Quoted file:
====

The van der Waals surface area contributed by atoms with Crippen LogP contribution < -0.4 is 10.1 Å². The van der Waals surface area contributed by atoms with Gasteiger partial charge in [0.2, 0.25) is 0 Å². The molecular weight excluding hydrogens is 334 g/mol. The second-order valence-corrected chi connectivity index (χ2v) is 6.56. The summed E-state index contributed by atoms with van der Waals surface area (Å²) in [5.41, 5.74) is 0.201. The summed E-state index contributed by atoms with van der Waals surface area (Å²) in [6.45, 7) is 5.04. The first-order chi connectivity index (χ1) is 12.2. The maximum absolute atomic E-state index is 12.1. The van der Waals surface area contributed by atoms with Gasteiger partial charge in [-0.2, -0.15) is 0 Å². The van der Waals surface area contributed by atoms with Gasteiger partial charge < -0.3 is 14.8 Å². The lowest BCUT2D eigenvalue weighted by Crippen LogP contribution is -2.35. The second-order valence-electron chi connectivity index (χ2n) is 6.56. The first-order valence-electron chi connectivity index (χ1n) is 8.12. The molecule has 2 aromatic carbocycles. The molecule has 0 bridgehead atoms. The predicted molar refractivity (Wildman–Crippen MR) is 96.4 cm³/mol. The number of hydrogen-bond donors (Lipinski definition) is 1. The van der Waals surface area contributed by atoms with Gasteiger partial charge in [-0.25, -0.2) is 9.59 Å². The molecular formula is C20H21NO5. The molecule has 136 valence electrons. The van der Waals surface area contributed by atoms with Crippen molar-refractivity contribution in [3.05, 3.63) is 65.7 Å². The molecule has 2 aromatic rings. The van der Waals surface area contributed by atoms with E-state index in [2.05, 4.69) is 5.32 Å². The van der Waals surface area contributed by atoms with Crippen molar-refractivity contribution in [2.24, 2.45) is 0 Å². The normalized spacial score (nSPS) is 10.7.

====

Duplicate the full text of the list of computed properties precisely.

The van der Waals surface area contributed by atoms with Crippen LogP contribution < -0.4 is 10.1 Å². The van der Waals surface area contributed by atoms with Gasteiger partial charge in [0.2, 0.25) is 0 Å². The molecular weight excluding hydrogens is 334 g/mol. The second-order valence-corrected chi connectivity index (χ2v) is 6.56. The summed E-state index contributed by atoms with van der Waals surface area (Å²) in [5.41, 5.74) is 0.201. The summed E-state index contributed by atoms with van der Waals surface area (Å²) in [6.45, 7) is 5.04. The first-order chi connectivity index (χ1) is 12.2. The maximum absolute atomic E-state index is 12.1. The van der Waals surface area contributed by atoms with Gasteiger partial charge in [-0.2, -0.15) is 0 Å². The van der Waals surface area contributed by atoms with Gasteiger partial charge < -0.3 is 14.8 Å². The lowest BCUT2D eigenvalue weighted by Crippen LogP contribution is -2.35. The second-order valence-electron chi connectivity index (χ2n) is 6.56. The first-order valence-electron chi connectivity index (χ1n) is 8.12. The molecule has 2 aromatic carbocycles. The molecule has 0 bridgehead atoms. The predicted molar refractivity (Wildman–Crippen MR) is 96.4 cm³/mol. The number of hydrogen-bond donors (Lipinski definition) is 1. The van der Waals surface area contributed by atoms with Gasteiger partial charge in [-0.25, -0.2) is 9.59 Å². The molecular formula is C20H21NO5. The molecule has 136 valence electrons. The van der Waals surface area contributed by atoms with Crippen molar-refractivity contribution in [3.05, 3.63) is 65.7 Å². The molecule has 2 aromatic rings. The van der Waals surface area contributed by atoms with E-state index in [2.05, 4.69) is 5.32 Å². The van der Waals surface area contributed by atoms with Crippen molar-refractivity contribution in [2.24, 2.45) is 0 Å². The normalized spacial score (nSPS) is 10.7.